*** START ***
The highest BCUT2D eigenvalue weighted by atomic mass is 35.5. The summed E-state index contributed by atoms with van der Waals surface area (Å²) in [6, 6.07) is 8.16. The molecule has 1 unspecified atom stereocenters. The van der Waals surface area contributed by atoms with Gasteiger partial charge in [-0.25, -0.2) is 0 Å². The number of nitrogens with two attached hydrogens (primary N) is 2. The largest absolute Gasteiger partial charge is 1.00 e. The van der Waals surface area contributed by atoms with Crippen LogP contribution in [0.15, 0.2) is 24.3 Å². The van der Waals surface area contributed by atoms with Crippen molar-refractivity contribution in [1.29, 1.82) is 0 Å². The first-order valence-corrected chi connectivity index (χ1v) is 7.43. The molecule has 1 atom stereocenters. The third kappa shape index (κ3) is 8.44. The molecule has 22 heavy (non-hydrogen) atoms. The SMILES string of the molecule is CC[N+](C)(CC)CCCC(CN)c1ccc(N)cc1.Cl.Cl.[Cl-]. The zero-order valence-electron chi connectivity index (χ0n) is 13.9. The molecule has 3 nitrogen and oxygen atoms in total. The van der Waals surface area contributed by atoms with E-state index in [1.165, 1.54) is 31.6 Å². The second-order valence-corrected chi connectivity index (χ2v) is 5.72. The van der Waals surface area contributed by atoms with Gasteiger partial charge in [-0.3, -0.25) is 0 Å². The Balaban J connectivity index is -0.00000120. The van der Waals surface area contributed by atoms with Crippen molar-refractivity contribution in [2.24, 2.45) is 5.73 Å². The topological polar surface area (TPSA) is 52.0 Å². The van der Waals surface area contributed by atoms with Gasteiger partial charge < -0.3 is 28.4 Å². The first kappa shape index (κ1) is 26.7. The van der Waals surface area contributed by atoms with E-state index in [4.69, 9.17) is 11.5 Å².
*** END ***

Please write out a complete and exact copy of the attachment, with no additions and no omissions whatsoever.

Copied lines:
The highest BCUT2D eigenvalue weighted by atomic mass is 35.5. The summed E-state index contributed by atoms with van der Waals surface area (Å²) in [6, 6.07) is 8.16. The molecule has 1 unspecified atom stereocenters. The van der Waals surface area contributed by atoms with Gasteiger partial charge in [-0.25, -0.2) is 0 Å². The number of nitrogens with two attached hydrogens (primary N) is 2. The largest absolute Gasteiger partial charge is 1.00 e. The van der Waals surface area contributed by atoms with Crippen LogP contribution in [0.15, 0.2) is 24.3 Å². The van der Waals surface area contributed by atoms with Crippen molar-refractivity contribution in [1.29, 1.82) is 0 Å². The first-order valence-corrected chi connectivity index (χ1v) is 7.43. The molecule has 1 atom stereocenters. The third kappa shape index (κ3) is 8.44. The molecule has 22 heavy (non-hydrogen) atoms. The SMILES string of the molecule is CC[N+](C)(CC)CCCC(CN)c1ccc(N)cc1.Cl.Cl.[Cl-]. The zero-order valence-electron chi connectivity index (χ0n) is 13.9. The molecule has 3 nitrogen and oxygen atoms in total. The van der Waals surface area contributed by atoms with E-state index in [1.165, 1.54) is 31.6 Å². The second-order valence-corrected chi connectivity index (χ2v) is 5.72. The van der Waals surface area contributed by atoms with Gasteiger partial charge in [-0.3, -0.25) is 0 Å². The Balaban J connectivity index is -0.00000120. The van der Waals surface area contributed by atoms with Crippen molar-refractivity contribution in [2.24, 2.45) is 5.73 Å². The topological polar surface area (TPSA) is 52.0 Å². The van der Waals surface area contributed by atoms with Gasteiger partial charge < -0.3 is 28.4 Å². The first kappa shape index (κ1) is 26.7. The van der Waals surface area contributed by atoms with E-state index in [4.69, 9.17) is 11.5 Å².